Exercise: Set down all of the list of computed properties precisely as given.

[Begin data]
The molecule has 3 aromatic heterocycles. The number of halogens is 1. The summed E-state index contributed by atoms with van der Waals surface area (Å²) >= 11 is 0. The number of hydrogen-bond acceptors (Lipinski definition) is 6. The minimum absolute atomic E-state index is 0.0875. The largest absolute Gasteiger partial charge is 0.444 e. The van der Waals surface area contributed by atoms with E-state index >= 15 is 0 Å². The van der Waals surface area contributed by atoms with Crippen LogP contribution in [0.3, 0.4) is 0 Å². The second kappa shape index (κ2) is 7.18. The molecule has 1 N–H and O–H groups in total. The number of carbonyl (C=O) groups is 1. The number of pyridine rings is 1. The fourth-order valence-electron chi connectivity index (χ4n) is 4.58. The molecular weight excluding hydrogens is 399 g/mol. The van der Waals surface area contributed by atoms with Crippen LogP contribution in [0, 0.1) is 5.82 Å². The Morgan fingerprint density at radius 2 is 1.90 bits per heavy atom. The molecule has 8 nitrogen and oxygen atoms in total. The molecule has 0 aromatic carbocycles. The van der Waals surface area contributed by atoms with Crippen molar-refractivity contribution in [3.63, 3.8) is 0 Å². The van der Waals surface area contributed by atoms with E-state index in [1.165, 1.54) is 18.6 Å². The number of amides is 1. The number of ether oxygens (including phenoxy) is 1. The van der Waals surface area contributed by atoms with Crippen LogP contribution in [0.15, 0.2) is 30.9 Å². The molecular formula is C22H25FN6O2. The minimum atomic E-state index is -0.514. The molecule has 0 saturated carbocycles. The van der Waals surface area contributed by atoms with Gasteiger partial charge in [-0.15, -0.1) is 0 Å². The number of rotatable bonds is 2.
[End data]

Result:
The molecule has 3 aromatic heterocycles. The number of halogens is 1. The summed E-state index contributed by atoms with van der Waals surface area (Å²) >= 11 is 0. The number of hydrogen-bond acceptors (Lipinski definition) is 6. The minimum absolute atomic E-state index is 0.0875. The largest absolute Gasteiger partial charge is 0.444 e. The van der Waals surface area contributed by atoms with E-state index >= 15 is 0 Å². The van der Waals surface area contributed by atoms with Crippen LogP contribution in [0.3, 0.4) is 0 Å². The second kappa shape index (κ2) is 7.18. The molecule has 1 N–H and O–H groups in total. The number of carbonyl (C=O) groups is 1. The number of pyridine rings is 1. The fourth-order valence-electron chi connectivity index (χ4n) is 4.58. The molecular weight excluding hydrogens is 399 g/mol. The van der Waals surface area contributed by atoms with Crippen LogP contribution in [0, 0.1) is 5.82 Å². The Morgan fingerprint density at radius 2 is 1.90 bits per heavy atom. The molecule has 8 nitrogen and oxygen atoms in total. The molecule has 0 aromatic carbocycles. The van der Waals surface area contributed by atoms with Crippen molar-refractivity contribution in [3.63, 3.8) is 0 Å². The van der Waals surface area contributed by atoms with E-state index in [1.165, 1.54) is 18.6 Å². The number of amides is 1. The number of ether oxygens (including phenoxy) is 1. The van der Waals surface area contributed by atoms with Crippen LogP contribution in [0.15, 0.2) is 30.9 Å². The molecular formula is C22H25FN6O2. The minimum atomic E-state index is -0.514. The molecule has 0 saturated carbocycles. The van der Waals surface area contributed by atoms with Gasteiger partial charge in [-0.15, -0.1) is 0 Å². The number of rotatable bonds is 2.